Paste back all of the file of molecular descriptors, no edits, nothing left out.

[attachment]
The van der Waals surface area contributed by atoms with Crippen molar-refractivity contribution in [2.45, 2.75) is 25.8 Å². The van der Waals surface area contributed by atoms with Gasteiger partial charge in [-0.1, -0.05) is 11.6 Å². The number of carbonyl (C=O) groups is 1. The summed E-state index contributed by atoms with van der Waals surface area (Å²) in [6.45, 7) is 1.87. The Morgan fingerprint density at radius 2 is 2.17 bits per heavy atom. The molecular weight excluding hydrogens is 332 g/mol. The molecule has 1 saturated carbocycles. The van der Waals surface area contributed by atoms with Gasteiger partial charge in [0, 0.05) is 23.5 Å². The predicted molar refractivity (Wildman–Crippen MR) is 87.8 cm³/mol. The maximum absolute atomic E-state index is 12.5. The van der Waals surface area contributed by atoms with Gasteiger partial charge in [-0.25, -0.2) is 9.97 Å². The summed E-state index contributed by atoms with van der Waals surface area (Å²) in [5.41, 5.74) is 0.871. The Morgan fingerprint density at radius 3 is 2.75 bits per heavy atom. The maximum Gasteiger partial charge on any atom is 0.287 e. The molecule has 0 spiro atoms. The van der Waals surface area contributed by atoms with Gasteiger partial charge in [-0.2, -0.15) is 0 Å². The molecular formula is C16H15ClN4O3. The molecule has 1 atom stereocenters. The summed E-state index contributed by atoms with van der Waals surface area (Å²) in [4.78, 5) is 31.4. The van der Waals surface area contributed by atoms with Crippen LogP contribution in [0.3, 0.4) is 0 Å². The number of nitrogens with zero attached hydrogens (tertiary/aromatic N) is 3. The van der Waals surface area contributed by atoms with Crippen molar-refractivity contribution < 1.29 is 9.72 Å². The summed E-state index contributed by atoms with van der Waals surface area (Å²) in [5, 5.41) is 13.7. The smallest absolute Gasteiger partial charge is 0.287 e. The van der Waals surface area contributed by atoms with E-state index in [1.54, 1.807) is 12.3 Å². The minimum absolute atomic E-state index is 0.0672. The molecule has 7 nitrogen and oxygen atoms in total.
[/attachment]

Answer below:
The van der Waals surface area contributed by atoms with Crippen molar-refractivity contribution in [2.45, 2.75) is 25.8 Å². The van der Waals surface area contributed by atoms with Gasteiger partial charge in [-0.1, -0.05) is 11.6 Å². The number of carbonyl (C=O) groups is 1. The summed E-state index contributed by atoms with van der Waals surface area (Å²) in [6.45, 7) is 1.87. The Morgan fingerprint density at radius 2 is 2.17 bits per heavy atom. The molecular weight excluding hydrogens is 332 g/mol. The molecule has 1 saturated carbocycles. The van der Waals surface area contributed by atoms with Gasteiger partial charge in [0, 0.05) is 23.5 Å². The predicted molar refractivity (Wildman–Crippen MR) is 87.8 cm³/mol. The maximum absolute atomic E-state index is 12.5. The van der Waals surface area contributed by atoms with Gasteiger partial charge in [-0.25, -0.2) is 9.97 Å². The summed E-state index contributed by atoms with van der Waals surface area (Å²) in [5.41, 5.74) is 0.871. The Morgan fingerprint density at radius 3 is 2.75 bits per heavy atom. The maximum Gasteiger partial charge on any atom is 0.287 e. The molecule has 0 spiro atoms. The van der Waals surface area contributed by atoms with Gasteiger partial charge in [-0.2, -0.15) is 0 Å². The molecular formula is C16H15ClN4O3. The molecule has 1 atom stereocenters. The summed E-state index contributed by atoms with van der Waals surface area (Å²) in [4.78, 5) is 31.4. The van der Waals surface area contributed by atoms with Crippen LogP contribution in [0.3, 0.4) is 0 Å². The number of nitrogens with zero attached hydrogens (tertiary/aromatic N) is 3. The van der Waals surface area contributed by atoms with Crippen molar-refractivity contribution < 1.29 is 9.72 Å². The summed E-state index contributed by atoms with van der Waals surface area (Å²) in [5, 5.41) is 13.7. The smallest absolute Gasteiger partial charge is 0.287 e. The van der Waals surface area contributed by atoms with E-state index in [1.54, 1.807) is 12.3 Å². The minimum absolute atomic E-state index is 0.0672. The molecule has 7 nitrogen and oxygen atoms in total.